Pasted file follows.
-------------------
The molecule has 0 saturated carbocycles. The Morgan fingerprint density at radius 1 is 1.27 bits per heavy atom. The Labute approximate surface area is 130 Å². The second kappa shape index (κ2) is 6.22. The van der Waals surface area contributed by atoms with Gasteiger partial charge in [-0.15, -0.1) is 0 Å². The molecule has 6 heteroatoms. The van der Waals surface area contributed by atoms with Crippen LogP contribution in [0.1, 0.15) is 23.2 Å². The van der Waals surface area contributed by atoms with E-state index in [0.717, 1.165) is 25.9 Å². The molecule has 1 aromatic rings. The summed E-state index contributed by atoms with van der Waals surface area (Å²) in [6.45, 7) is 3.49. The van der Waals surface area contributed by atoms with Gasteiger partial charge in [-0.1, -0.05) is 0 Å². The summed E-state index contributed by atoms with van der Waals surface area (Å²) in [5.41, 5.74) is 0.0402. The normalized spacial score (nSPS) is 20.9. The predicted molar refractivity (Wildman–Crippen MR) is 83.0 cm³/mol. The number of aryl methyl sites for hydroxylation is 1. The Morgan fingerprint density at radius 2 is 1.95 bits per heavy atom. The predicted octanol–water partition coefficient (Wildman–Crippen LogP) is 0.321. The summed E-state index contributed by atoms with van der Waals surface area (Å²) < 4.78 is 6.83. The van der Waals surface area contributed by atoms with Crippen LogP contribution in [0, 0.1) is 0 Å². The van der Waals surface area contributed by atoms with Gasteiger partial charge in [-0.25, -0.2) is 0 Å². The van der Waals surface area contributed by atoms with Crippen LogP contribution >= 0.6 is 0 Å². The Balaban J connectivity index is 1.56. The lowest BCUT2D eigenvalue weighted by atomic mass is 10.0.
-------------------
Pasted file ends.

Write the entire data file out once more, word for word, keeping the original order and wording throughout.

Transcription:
The molecule has 0 saturated carbocycles. The Morgan fingerprint density at radius 1 is 1.27 bits per heavy atom. The Labute approximate surface area is 130 Å². The second kappa shape index (κ2) is 6.22. The van der Waals surface area contributed by atoms with Gasteiger partial charge in [-0.15, -0.1) is 0 Å². The molecule has 6 heteroatoms. The van der Waals surface area contributed by atoms with Crippen LogP contribution in [0.1, 0.15) is 23.2 Å². The van der Waals surface area contributed by atoms with E-state index in [0.717, 1.165) is 25.9 Å². The molecule has 1 aromatic rings. The summed E-state index contributed by atoms with van der Waals surface area (Å²) in [6.45, 7) is 3.49. The van der Waals surface area contributed by atoms with Gasteiger partial charge in [-0.1, -0.05) is 0 Å². The summed E-state index contributed by atoms with van der Waals surface area (Å²) in [5.41, 5.74) is 0.0402. The normalized spacial score (nSPS) is 20.9. The predicted molar refractivity (Wildman–Crippen MR) is 83.0 cm³/mol. The number of aryl methyl sites for hydroxylation is 1. The Morgan fingerprint density at radius 2 is 1.95 bits per heavy atom. The predicted octanol–water partition coefficient (Wildman–Crippen LogP) is 0.321. The summed E-state index contributed by atoms with van der Waals surface area (Å²) < 4.78 is 6.83. The van der Waals surface area contributed by atoms with Crippen LogP contribution in [0, 0.1) is 0 Å². The van der Waals surface area contributed by atoms with Gasteiger partial charge in [-0.25, -0.2) is 0 Å². The van der Waals surface area contributed by atoms with Crippen LogP contribution >= 0.6 is 0 Å². The Balaban J connectivity index is 1.56. The lowest BCUT2D eigenvalue weighted by atomic mass is 10.0.